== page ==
Adjudications and Informally Resolved Complaints Archive
Older adjudications and informally resolved complaints.
This case looked at the concerns raised by a single complainant who had been in receipt of a number of unwanted emails where the sender email addresses had seemingly been created to give the impression the messages were coming from well-known legitimate businesses and the email content was unrelated to those businesses. The complainant had […]
This case was referred to the Commission from the Direct Marketing Association following a recent investigation undertaken by the Fundraising Standards Board (FRSB) into a complaint from a TPS registered consumer who had received an unwanted call from Insight CCI, a telemarketer fundraising on behalf of Breast Cancer Campaign. PDV Ltd, acting as a broker, […]
The Direct Marketing Association had asked the Commission to consider the circumstances around the buying and selling of alleged sensitive financial data by B2C Data Ltd. This followed articles in The Daily Mail which alleged that B2C Data Ltd was selling data on the pension and financial details of thousands of people without knowing the […]
The Direct Marketing Association had asked the Commission to consider the circumstances around the buying and selling of alleged ‘financial and medical’ data by Data Bubble. This followed articles in The Daily Mail which alleged that Data Bubble was selling or renting data on the pension and medical details of thousands of people without knowing […]
In the light of a recent penalty imposed by the Information Commissioner’s Office for calls about PPI claims made to registrants on the Telephone Preference Service, the Direct Marketing Association asked the Commission to consider the circumstances surrounding this ruling and, in so doing, to advise DMA on EMCAS and their continuing membership of the […]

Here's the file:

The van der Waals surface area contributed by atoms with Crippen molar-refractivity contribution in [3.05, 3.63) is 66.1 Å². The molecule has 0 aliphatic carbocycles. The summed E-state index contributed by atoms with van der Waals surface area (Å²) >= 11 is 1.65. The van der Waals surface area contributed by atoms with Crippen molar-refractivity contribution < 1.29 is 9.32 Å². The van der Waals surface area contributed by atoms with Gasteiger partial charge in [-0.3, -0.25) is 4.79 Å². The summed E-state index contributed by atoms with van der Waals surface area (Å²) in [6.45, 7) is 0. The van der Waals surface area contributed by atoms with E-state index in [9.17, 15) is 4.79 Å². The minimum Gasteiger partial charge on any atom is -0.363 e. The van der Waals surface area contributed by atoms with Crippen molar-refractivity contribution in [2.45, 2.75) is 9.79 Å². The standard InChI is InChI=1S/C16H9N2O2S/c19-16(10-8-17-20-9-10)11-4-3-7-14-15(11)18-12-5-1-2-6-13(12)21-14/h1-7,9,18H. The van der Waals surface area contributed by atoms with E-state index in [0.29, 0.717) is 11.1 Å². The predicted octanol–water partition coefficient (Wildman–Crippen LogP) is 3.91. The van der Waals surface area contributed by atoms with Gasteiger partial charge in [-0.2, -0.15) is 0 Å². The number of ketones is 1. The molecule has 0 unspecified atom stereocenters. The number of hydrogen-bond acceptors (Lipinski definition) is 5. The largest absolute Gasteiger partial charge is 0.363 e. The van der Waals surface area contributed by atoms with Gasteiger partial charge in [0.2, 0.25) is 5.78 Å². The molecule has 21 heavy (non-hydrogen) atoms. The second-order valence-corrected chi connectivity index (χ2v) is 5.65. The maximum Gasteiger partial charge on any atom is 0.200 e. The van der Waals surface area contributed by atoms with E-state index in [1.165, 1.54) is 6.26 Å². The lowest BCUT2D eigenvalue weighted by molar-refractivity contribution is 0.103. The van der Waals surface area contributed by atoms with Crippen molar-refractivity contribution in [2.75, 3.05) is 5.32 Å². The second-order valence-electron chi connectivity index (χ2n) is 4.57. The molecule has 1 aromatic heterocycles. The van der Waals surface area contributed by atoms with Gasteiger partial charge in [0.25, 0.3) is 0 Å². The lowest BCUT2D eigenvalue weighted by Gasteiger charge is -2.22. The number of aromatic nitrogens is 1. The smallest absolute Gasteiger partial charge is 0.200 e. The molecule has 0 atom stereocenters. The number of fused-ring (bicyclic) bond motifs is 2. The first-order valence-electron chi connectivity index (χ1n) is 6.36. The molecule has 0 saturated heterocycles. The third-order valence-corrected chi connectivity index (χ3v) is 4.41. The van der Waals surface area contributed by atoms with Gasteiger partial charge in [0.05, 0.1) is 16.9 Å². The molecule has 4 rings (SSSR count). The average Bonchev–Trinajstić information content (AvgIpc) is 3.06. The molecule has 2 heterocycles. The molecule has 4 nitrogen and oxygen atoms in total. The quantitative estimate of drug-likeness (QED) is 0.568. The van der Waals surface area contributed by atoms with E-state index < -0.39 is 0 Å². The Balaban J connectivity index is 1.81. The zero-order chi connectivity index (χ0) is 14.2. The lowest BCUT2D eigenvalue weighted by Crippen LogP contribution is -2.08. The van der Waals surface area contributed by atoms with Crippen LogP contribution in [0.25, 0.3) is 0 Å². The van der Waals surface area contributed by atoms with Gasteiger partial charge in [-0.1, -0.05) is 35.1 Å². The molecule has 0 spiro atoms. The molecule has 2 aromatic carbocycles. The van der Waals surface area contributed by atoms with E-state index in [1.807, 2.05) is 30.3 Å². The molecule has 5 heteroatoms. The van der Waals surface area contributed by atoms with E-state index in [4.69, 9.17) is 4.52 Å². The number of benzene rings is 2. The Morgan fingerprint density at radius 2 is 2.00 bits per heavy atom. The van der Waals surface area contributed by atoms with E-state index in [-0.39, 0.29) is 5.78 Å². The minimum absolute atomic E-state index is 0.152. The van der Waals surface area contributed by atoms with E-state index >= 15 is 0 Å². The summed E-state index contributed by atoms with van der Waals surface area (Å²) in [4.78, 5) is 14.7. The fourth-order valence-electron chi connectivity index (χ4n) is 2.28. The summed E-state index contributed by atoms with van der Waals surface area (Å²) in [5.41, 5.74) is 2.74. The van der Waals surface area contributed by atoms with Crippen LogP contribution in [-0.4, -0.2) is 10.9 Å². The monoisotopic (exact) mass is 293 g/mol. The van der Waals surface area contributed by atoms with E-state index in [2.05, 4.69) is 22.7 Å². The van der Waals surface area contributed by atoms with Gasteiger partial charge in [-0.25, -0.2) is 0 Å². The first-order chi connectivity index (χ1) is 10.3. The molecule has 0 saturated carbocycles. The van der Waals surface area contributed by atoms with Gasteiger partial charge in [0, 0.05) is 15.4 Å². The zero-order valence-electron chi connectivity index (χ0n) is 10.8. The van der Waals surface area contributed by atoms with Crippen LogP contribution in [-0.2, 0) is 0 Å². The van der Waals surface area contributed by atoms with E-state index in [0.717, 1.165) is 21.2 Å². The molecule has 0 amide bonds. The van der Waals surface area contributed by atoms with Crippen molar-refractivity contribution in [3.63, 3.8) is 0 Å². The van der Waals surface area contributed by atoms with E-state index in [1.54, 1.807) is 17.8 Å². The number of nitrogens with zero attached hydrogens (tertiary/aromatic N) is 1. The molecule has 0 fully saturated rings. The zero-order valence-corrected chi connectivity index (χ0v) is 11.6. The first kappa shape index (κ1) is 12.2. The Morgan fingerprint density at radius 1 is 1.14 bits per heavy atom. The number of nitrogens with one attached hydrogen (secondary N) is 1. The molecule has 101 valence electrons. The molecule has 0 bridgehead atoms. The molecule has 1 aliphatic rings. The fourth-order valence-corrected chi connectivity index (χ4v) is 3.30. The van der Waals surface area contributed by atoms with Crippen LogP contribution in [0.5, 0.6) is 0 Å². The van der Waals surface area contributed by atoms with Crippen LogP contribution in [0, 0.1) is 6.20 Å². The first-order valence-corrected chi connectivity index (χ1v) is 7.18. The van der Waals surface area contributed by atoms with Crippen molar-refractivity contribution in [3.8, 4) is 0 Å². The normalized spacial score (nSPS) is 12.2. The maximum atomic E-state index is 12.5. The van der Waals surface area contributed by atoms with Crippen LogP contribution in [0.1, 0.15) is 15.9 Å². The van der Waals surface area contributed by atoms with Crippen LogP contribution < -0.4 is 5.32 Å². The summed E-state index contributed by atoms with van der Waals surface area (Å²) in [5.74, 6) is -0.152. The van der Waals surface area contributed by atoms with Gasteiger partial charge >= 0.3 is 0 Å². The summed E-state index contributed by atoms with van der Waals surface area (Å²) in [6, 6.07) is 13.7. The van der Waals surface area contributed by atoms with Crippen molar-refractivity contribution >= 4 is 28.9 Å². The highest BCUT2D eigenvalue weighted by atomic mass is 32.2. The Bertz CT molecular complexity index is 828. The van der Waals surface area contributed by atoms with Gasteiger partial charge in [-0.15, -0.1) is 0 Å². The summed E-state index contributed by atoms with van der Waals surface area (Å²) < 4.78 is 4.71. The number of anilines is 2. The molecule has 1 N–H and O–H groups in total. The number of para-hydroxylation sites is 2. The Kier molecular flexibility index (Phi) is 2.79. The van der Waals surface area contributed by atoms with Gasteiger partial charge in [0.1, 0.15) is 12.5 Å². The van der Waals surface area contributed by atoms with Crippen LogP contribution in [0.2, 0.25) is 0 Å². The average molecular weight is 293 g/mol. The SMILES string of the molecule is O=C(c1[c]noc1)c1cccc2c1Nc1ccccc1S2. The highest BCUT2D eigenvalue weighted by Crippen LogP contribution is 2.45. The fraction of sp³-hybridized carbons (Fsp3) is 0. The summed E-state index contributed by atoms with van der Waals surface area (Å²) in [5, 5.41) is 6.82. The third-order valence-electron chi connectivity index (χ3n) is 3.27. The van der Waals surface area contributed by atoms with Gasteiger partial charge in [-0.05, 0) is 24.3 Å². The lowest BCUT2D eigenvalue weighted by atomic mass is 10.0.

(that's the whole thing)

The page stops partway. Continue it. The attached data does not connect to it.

The Direct Marketing Commission had received a complaint against L-EV8 Marketing from a consumer who had unwittingly signed up over two years previously to membership of their Pound Savers club. The club offer retail and other discounts and deals. Membership of this particular club is annual with an annual membership fee. When the complaint was […]
The Direct Marketing Commission had received two complaints against Consumer Lifestyles, a trading name of Data Locator Group (DLG) from consumers who were registered on the Telephone Preference Service. The Commission was asked to consider whether the company was complying with rules regarding calls to those registered with the TPS, whether there were issues in […]
An adjudication against Reactiv Media in October 2013, described concerns which had been raised by TPS registered consumers in relation to calls about PPI received from Reactiv Media, who were describing themselves as ‘a Consumer Helpline’. The Commission formally reprimanded the company and reminded it of its obligations under the Direct Marketing Code, and asked […]
This complaint from a business related to a data order for 1000 records which had not met the criteria requested. The data provided did not include essential address or telephone details and replacement data offered in compensation appeared similarly incomplete, inaccurate or out of date. Maximum Impact did not provide the Commission with a response […]